kenmac, re comment #3, you’re literally correct of course but it think it would be read as a ‘special anniversary’, that’s how I saw it, as here of course, the 150th.

    If memory serves, Nutmeg did a Chopin puzzle for Inquisitor too, so a setter with a great interest in classical music for sure, I’d say.

  6. Ali says:

    I made ridiculously heavy weather of this and ultimately failed on some clues in the bottom half of the grid and my own inability to consider that the theme was anything other than Mahler. ‘of note’ in the preamble was a fairly clear signpost to a composer and I spotted GUSTAV in the diagonal clashes early on, so started poring over Mahler’s Wikipedia entry and was convinced that this all related to Bernstein’s ‘resurrection’ of his music in 1960. Oh dear!

    Score one for the setter then, but yet another great puzzle to continue the excellent run of IQs

  7. HolyGhost says:

    In my top 3 of the year so far, I think. I felt enjoyably manipulated. Solved the bottom left and top right quadrants fairly smoothly, and made headway with top left, enabling me to feel sure about GUSTAV and, with that, MAHLER helped me to fill in the bottom right. But I could find no thematic works, so with a completed grid I sat back to ponder.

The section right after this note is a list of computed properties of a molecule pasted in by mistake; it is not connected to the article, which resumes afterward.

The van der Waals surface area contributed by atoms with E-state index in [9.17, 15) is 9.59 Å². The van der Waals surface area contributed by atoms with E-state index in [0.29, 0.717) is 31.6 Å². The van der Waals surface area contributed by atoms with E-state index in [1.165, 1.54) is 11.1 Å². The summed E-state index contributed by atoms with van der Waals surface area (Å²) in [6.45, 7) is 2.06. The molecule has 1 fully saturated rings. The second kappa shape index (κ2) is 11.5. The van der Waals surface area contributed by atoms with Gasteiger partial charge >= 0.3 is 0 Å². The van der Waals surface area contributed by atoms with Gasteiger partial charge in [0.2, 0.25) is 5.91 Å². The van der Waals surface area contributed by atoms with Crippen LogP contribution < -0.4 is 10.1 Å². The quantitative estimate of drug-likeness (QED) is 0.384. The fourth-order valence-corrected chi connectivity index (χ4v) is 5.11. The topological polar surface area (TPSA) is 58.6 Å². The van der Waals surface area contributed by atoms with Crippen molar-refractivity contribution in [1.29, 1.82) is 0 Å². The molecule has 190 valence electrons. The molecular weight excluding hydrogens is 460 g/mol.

I’d seem CHOOSE going up the other diagonal earlier, but made no sense of ISAACA for quite a while, until I spotted those as the choices I’d discarded in favour of GUSTAV. Still the penny didn’t drop, and then I went back to the puzzle to see what if I also discarded MAHLER … and up popped (A)LBENIZ (also b.1860). And it was a short (googly) sprint to the three musical pieces.

    Mugged – but gently.

  8. scarpia says:

    Thanks Duncan.
    I was convinced the composer was going to be Samuel Barber and so made this a bit more difficult than was necessary.
    The only one I didn’t understand was ASGARD – thanks HolyGhost.
    Strangely,Albeniz’s music is usually heard transcribed for guitar,when most was originally written for piano.
    Perhaps this might show why it is tackled by very few pianists – http://www.youtube.com/watch?v=1WWz1Abdwgk

    If anyone is interested in hearing more of the piano music of albeniz,I can highly recommend the first(E.M.I. cat. no. CMS7645042)recordings made by Alicia de Larrocha.

    Another great puzzle in the Inquisitor series.

  9. Mike Laws says:

    For some obscure reason, I spotted

    As has been amply demonstrated in her previous IQ’s, she is a (crossword/classical music) nut by the name of Margaret. I always find her submissions tricky but fair, soundly clued, and most important, entertaining. The two I have in stock are no exceptions!

  10. Mike Laws says:

    Sorry, hit the Tab key instead of the Caps Lock.

    For some obscure reason, I spotted ISAAC ALBENITZ before GUSTAV MAHLER, so the SW-NE diagonal was the last twig for the Eddie!

  11. Simon Harris says:

    Enjoyed this one a lot. Having studied classical guitar throughout my teenage years, ASTURIAS was a giveaway, thankfully. Thanks to Nutmeg and Duncan.